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December 4, 2018

Rise and Shine with Purpose – Setting Intentions for Success

I can’t say that I jump out of bed in the morning with the enthusiasm of a cheerleader. In the past I’ve been guilty of cursing at or resetting my alarm repeatedly to a time that seemed more manageable. But over the last few years I’ve learned that it’s those first few waking moments that are essential to the success of my day. From the moment I wake up, I get to call the shots on how I want to show up in the world.

In some ways I’m like the CEO of my personal health business. It’s my job to oversee and manage my mental, physical, and emotional well-being. I’m the big communicator and what I say and do holds significant impact. If I’m calling in sick, it better be the truth because otherwise I’m sending a replacement to represent me and I’ve never liked the results.

There are also those days where I’d prefer to step down from the big position altogether and let someone else run the show. That’s usually when doubt or some sort of limiting belief shows up on the job to make me look bad, and creates more work for me. Before I let it get too far out of hand, I sit myself down and reassess the big picture of what I am here to do in this life. So, rather than laze in bed, scrolling through social media, or dozing until the last possible moment, I set an intention for the day and rise with purpose.

By intention I mean a declaration that I put out there that is one-hundred percent fact. How I handle situations or how I conduct myself stems from that fact. It’s empowering to say that “I will deal with whatever comes my way today with grace and ease” and then prove it, because I’m voicing a personal truth and then committing myself to stand by those words. Not long ago I used to let other people decide how my day went. I’d be at work and something unexpected would happen and I’d react and quickly convince myself right then that my entire day was ruined. I’d then spend the next seven hours putting all of my energy into staying upset, and by the time I got home I was emotionally drained and unhappy. Worse still, I kept that negative energy in motion by venting to my husband. In short, I made good on my word. Now when I set an intention, I do whatever I can to see it through.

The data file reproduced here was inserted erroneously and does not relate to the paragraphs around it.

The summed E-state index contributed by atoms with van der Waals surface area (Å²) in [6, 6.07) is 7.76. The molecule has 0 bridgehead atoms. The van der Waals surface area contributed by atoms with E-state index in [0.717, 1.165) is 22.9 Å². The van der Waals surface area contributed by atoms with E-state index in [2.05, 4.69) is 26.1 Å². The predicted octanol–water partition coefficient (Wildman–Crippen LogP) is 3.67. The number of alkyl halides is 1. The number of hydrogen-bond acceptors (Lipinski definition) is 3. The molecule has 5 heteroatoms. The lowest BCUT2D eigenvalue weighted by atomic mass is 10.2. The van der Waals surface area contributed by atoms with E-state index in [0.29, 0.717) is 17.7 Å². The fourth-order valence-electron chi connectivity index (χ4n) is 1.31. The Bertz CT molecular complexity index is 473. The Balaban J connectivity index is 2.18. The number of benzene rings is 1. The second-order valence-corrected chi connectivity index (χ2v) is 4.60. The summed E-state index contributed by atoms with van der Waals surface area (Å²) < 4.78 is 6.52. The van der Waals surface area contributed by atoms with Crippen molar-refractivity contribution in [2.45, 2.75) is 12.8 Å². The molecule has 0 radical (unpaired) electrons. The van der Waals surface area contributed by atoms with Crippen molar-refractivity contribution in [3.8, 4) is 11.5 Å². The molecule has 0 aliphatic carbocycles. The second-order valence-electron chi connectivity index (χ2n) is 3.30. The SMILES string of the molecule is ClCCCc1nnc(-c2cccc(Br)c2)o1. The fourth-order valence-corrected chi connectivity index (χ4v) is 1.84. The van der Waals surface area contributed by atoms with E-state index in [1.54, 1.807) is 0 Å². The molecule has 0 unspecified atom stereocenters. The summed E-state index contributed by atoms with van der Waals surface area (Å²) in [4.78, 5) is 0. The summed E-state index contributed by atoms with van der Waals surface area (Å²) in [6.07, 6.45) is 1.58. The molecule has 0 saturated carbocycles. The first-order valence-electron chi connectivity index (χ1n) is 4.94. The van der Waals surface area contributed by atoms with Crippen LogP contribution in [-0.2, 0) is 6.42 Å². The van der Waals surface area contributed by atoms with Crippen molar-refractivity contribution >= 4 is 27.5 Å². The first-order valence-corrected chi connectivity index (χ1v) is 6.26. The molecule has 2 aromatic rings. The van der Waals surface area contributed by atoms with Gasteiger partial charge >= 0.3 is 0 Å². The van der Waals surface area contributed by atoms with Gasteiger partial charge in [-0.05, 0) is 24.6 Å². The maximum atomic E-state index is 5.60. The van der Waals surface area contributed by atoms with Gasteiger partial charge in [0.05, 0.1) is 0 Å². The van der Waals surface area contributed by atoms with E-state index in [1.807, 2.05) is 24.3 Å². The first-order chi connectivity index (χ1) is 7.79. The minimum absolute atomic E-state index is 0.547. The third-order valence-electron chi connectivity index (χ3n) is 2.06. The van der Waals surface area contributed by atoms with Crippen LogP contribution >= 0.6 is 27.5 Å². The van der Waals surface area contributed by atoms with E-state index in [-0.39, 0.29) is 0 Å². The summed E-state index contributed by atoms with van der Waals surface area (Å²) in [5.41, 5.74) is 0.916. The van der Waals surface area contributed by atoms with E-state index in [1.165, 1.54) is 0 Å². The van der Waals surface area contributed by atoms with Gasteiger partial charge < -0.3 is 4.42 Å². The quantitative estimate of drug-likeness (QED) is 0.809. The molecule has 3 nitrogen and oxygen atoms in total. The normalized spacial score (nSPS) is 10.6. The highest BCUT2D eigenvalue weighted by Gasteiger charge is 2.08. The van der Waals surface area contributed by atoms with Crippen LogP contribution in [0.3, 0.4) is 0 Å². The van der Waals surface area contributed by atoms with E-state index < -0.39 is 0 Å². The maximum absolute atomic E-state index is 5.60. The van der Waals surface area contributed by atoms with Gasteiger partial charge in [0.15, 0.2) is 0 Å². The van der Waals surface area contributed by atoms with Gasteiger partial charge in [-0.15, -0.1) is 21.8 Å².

Here are just a few ways to set an intention:

Write your intention on a piece of paper and carry it with you. When a situation arises, take the paper out and read it. Remind yourself that you alone choose the outcome. You decide whether to hold yourself accountable or not. I remember a movie I watched about a year ago where the character wrote out his intention that morning and then shoved it in his pocket. Throughout the day he encountered various people and situations that unknowingly tried to alter the outcome of that intention. In the end he made the decision to stand by his word, and in doing so, he empowered himself and others around him. He came out the big winner of the day.

Another method is the use of jewelry, a coin, or some other accessory like a scarf, belt, or tie. Let’s say you pick a silver pendant to wear. While holding it you can say something like, “I will keep my cool during today’s meeting” and then imagine that you are infusing the pendant with your intention. Throughout the day touch or place your hand on the pendant and sense an energy transfer. Believe that the energy reinforces your intent.

You can also set reminders on your phone for every hour. Not everyone is able to access their phones at work, but if you can and it works better for you, then go for it. Just make sure you don’t ignore the reminder, even when you’ve lost sight of your intended outcome. Again, you make the choice on how you respond to unforeseen events. At any time you can strengthen your resolve and put that intention back into play.

Our thoughts and words are potent stuff. We can talk ourselves in and out of the very same thing in a heartbeat. I tend to do that with exercise. Sure it’s easier to hit the snooze button and drift through the day in a mindless haze, but by setting intentions, and following through with purpose, you are holding yourself to a higher standard, and you are holding to your personal truth.

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Nancy Jackson  |  Contribution: 215